Statistics show that the region with the fastest growing number of Twitter users is Latin America with Brazil and Venezuela as the leaders. According to a recent survey by a Hispanic online publication, Pulso Social, most Latin American Twitter users use the service to follow friends, family and news updates. Rarely is it used for business communication.
Since social media is still growing and the jury is still out on its future, the impact on Latin American culture will be interesting to see. The Spanish language usually takes more words to explain concepts, stories and news. Being to the point is not a Latin American characteristic, both in writing and in speaking. As a Bolivian I can attest to this.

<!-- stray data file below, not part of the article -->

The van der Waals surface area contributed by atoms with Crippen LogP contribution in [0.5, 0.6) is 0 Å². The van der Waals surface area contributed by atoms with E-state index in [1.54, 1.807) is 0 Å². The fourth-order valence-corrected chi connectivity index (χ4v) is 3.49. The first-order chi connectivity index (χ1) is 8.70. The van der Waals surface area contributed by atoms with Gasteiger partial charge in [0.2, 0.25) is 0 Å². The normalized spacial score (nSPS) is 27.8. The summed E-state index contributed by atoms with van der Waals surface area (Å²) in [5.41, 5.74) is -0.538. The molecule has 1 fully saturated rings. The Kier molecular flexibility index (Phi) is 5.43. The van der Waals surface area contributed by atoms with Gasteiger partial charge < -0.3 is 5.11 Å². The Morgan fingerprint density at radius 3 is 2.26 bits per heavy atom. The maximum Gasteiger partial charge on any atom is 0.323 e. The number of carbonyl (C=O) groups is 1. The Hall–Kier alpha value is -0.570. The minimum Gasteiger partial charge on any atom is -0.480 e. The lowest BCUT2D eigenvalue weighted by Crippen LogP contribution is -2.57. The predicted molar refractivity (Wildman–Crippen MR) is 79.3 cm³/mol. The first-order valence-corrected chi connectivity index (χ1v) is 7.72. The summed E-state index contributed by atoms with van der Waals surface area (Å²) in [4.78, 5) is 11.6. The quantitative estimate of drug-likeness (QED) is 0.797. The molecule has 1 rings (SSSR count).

A person who is “too direct”, in Latin America as well as in many cultures, can be seen as offensive. Twitter is based on sharing information quickly and using only 140 characters. Storytelling and information sharing in Spanish can be challenging because more words and background are required. With Twitter increasing in popularity in Latin America, it will be interesting to see how this changes communication.
I personally see this change—I get impatient when people explain information in Spanish and I expect them to be more direct and concise. I have to stop myself and appreciate the beauty of the words, the context and the strategy around getting to a story.
The cultural changes and potential opportunities due to social media are still to be seen. At least we know that there is a change in expectations, particularly with the younger generations that are getting accustomed to receiving information that is succinct, fast, and to the point.